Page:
Part 58: The Great Escape

Today is Sunday, December 27, 2020. In local news, there's still a snowy owl from the Arctic hanging out in our neighborhood. She favors a roof two blocks away. In national news, an American dies every 30 seconds from COVID-19. Ten Million Americans are at risk for losing their unemployment benefits, as Trump dithers instead of signing the relief package. The "voter fraud" claims have failed to get any traction.


Christmas was two days ago, and I spent some of the holiday scanning photos that were in the "lost boxes" that belonged to my father. I've never had photos of my "nuclear" family prior to being reunited with Dad's boxes. This is the only snapshot of all of us, my half-sister Lisa, my mom, and my father, Riley, who kept these and other photos hidden away in a file folder. No matter how many times we moved, he kept these photos packed away. He never kept family photos out, not in his office, or in any of the places he lived. It was as if he wanted to present himself to each new person as having no past, and no attachments.


In 1976, Riley was managing a restaurant near an old motel in Port Hueneme, California, and someone snapped this picture of us in the booth (we always sat in this one when the place was closed). Dad was the manager, the cook, and he planned the menu. The menu was focused on his southern upbringing; biscuits and gravy, eggs and grits, soups and stews, pies, cakes, you name it. Lisa washed dishes and bussed tables, and I did, too. I also filled in waiting tables, but I was a disaster. I could blame that on being a kid, I was 11, but I was never a good waitress.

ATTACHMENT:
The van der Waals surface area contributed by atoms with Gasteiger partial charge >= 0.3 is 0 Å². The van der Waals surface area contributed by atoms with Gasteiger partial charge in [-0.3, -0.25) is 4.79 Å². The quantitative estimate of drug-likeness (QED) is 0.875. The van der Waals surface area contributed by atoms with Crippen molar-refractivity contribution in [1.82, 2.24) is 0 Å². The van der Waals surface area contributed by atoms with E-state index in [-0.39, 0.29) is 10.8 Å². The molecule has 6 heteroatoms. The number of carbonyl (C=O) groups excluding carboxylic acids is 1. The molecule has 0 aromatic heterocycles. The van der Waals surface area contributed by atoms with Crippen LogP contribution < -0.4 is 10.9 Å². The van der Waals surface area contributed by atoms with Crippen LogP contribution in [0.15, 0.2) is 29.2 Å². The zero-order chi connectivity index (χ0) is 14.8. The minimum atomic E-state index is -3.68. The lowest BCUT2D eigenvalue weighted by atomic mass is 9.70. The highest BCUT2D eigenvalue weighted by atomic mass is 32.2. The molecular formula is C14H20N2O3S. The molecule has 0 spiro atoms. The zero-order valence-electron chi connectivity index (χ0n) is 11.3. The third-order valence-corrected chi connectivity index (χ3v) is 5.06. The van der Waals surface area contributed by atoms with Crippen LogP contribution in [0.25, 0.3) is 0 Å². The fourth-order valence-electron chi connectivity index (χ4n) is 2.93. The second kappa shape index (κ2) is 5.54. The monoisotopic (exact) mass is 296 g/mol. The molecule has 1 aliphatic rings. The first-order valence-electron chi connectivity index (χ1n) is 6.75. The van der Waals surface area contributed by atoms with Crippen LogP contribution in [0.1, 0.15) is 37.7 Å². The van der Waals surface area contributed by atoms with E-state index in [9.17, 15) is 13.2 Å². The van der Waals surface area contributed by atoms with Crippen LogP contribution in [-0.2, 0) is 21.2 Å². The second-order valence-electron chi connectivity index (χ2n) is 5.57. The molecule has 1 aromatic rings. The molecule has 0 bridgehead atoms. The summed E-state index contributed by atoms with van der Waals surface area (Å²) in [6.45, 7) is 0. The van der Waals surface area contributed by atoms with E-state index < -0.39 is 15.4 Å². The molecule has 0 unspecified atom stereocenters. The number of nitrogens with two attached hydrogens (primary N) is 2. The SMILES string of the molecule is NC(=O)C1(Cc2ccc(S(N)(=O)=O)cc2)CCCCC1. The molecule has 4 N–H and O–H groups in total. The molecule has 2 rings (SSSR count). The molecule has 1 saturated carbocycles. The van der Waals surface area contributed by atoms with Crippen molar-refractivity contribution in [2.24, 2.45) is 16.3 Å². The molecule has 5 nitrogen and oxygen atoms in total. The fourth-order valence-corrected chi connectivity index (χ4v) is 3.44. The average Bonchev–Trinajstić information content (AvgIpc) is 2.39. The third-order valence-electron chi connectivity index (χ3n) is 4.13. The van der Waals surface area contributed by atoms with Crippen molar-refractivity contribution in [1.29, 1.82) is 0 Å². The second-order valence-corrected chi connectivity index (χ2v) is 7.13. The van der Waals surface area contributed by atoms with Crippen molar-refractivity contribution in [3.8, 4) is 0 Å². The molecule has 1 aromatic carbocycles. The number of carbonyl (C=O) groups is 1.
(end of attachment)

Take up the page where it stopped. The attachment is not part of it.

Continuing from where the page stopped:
Once, Leonard Nimoy, the actor who played Spock on "Star Trek", sat at the counter and had lunch. I missed that event because of school. My father got his autograph for me, but I quickly lost the scrap of paper it was on.


I emailed this photo to Lisa, and she'd never seen it, either.


The person who photographed us that day had no idea they were taking the rarest family photo of all time.

I didn't remember Jan's paintings hanging on the walls, but there they are. Lisa is in the light hat, my mother is standing. Dad has cigars and pens over flowing in his shirt pocket like he always did. This snap shot is a Christmas surprise for me, a long lost family photo. We were living in Oxnard when Dad worked at this diner. By 1979, we left town in a rush, and ended up in Porterville.